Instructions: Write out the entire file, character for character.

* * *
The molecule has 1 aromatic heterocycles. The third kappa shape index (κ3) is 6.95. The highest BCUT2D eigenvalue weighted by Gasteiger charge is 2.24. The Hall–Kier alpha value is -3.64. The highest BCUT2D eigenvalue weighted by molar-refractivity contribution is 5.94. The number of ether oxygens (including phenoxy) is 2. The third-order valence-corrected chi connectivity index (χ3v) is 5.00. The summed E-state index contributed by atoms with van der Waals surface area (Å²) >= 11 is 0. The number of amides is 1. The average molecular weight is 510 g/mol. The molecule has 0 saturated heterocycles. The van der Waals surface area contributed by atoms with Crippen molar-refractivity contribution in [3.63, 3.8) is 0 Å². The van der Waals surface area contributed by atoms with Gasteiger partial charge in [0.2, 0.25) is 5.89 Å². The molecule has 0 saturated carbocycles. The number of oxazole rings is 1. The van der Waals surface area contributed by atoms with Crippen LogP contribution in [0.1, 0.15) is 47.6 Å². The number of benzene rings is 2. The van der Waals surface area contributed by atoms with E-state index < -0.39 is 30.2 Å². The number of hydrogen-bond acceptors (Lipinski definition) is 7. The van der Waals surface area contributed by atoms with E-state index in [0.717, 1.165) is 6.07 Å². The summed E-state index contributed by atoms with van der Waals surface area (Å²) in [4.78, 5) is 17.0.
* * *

The molecule has 1 aromatic heterocycles. The third kappa shape index (κ3) is 6.95. The highest BCUT2D eigenvalue weighted by Gasteiger charge is 2.24. The Hall–Kier alpha value is -3.64. The highest BCUT2D eigenvalue weighted by molar-refractivity contribution is 5.94. The number of ether oxygens (including phenoxy) is 2. The third-order valence-corrected chi connectivity index (χ3v) is 5.00. The summed E-state index contributed by atoms with van der Waals surface area (Å²) >= 11 is 0. The number of amides is 1. The average molecular weight is 510 g/mol. The molecule has 0 saturated heterocycles. The van der Waals surface area contributed by atoms with Crippen molar-refractivity contribution in [3.63, 3.8) is 0 Å². The van der Waals surface area contributed by atoms with Gasteiger partial charge in [0.2, 0.25) is 5.89 Å². The molecule has 0 saturated carbocycles. The number of oxazole rings is 1. The van der Waals surface area contributed by atoms with Crippen LogP contribution in [0.1, 0.15) is 47.6 Å². The number of benzene rings is 2. The van der Waals surface area contributed by atoms with E-state index < -0.39 is 30.2 Å². The number of hydrogen-bond acceptors (Lipinski definition) is 7. The van der Waals surface area contributed by atoms with E-state index in [0.717, 1.165) is 6.07 Å². The summed E-state index contributed by atoms with van der Waals surface area (Å²) in [4.78, 5) is 17.0.